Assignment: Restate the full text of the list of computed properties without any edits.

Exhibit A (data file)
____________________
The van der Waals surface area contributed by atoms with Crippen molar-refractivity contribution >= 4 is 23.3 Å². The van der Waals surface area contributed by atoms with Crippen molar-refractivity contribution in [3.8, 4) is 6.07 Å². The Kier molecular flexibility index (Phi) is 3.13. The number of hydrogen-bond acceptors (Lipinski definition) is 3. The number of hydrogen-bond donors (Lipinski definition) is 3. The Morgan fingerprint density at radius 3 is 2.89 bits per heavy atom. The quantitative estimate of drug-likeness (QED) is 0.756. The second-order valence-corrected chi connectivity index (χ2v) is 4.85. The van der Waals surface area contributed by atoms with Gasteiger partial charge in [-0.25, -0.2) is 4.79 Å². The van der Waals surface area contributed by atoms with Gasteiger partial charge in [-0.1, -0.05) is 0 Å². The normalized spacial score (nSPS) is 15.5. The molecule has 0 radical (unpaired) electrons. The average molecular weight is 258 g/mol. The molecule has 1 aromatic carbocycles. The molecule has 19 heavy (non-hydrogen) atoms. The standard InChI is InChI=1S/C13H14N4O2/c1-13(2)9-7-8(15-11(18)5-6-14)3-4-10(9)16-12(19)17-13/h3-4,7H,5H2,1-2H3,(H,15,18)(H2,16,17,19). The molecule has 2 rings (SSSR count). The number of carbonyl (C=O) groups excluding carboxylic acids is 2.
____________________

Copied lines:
The van der Waals surface area contributed by atoms with Crippen molar-refractivity contribution >= 4 is 23.3 Å². The van der Waals surface area contributed by atoms with Crippen molar-refractivity contribution in [3.8, 4) is 6.07 Å². The Kier molecular flexibility index (Phi) is 3.13. The number of hydrogen-bond acceptors (Lipinski definition) is 3. The number of hydrogen-bond donors (Lipinski definition) is 3. The Morgan fingerprint density at radius 3 is 2.89 bits per heavy atom. The quantitative estimate of drug-likeness (QED) is 0.756. The second-order valence-corrected chi connectivity index (χ2v) is 4.85. The van der Waals surface area contributed by atoms with Gasteiger partial charge in [-0.25, -0.2) is 4.79 Å². The van der Waals surface area contributed by atoms with Gasteiger partial charge in [-0.1, -0.05) is 0 Å². The normalized spacial score (nSPS) is 15.5. The molecule has 0 radical (unpaired) electrons. The average molecular weight is 258 g/mol. The molecule has 1 aromatic carbocycles. The molecule has 19 heavy (non-hydrogen) atoms. The standard InChI is InChI=1S/C13H14N4O2/c1-13(2)9-7-8(15-11(18)5-6-14)3-4-10(9)16-12(19)17-13/h3-4,7H,5H2,1-2H3,(H,15,18)(H2,16,17,19). The molecule has 2 rings (SSSR count). The number of carbonyl (C=O) groups excluding carboxylic acids is 2.